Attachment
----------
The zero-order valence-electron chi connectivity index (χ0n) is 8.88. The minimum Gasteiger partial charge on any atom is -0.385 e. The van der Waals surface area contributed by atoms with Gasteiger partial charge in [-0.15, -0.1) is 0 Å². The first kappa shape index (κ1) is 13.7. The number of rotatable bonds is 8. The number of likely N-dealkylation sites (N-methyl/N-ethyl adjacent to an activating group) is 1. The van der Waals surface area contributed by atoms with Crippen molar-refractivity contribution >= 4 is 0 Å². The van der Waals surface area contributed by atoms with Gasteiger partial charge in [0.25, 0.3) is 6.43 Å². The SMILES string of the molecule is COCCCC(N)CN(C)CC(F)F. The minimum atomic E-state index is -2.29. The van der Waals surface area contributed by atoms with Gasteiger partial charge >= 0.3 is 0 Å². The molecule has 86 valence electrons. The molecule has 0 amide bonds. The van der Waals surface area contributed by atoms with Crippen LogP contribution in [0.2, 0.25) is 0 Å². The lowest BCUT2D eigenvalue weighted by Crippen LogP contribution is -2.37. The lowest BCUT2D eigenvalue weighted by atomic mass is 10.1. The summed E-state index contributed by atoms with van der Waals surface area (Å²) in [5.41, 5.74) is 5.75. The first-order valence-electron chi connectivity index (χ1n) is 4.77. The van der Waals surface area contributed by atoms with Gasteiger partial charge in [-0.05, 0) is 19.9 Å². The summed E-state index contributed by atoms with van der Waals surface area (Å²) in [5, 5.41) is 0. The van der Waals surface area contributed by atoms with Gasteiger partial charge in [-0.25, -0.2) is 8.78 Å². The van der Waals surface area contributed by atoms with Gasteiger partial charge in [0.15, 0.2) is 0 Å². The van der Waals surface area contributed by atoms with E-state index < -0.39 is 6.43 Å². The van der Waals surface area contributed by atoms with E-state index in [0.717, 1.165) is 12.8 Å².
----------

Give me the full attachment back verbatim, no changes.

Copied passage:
The zero-order valence-electron chi connectivity index (χ0n) is 8.88. The minimum Gasteiger partial charge on any atom is -0.385 e. The van der Waals surface area contributed by atoms with Gasteiger partial charge in [-0.15, -0.1) is 0 Å². The first kappa shape index (κ1) is 13.7. The number of rotatable bonds is 8. The number of likely N-dealkylation sites (N-methyl/N-ethyl adjacent to an activating group) is 1. The van der Waals surface area contributed by atoms with Crippen molar-refractivity contribution >= 4 is 0 Å². The van der Waals surface area contributed by atoms with Gasteiger partial charge in [0.25, 0.3) is 6.43 Å². The SMILES string of the molecule is COCCCC(N)CN(C)CC(F)F. The minimum atomic E-state index is -2.29. The van der Waals surface area contributed by atoms with Gasteiger partial charge >= 0.3 is 0 Å². The molecule has 86 valence electrons. The molecule has 0 amide bonds. The van der Waals surface area contributed by atoms with Crippen LogP contribution in [0.2, 0.25) is 0 Å². The lowest BCUT2D eigenvalue weighted by Crippen LogP contribution is -2.37. The lowest BCUT2D eigenvalue weighted by atomic mass is 10.1. The summed E-state index contributed by atoms with van der Waals surface area (Å²) in [5.41, 5.74) is 5.75. The first-order valence-electron chi connectivity index (χ1n) is 4.77. The van der Waals surface area contributed by atoms with Gasteiger partial charge in [-0.05, 0) is 19.9 Å². The summed E-state index contributed by atoms with van der Waals surface area (Å²) in [5, 5.41) is 0. The van der Waals surface area contributed by atoms with Gasteiger partial charge in [-0.25, -0.2) is 8.78 Å². The van der Waals surface area contributed by atoms with Gasteiger partial charge in [0.15, 0.2) is 0 Å². The van der Waals surface area contributed by atoms with E-state index < -0.39 is 6.43 Å². The van der Waals surface area contributed by atoms with E-state index in [0.717, 1.165) is 12.8 Å².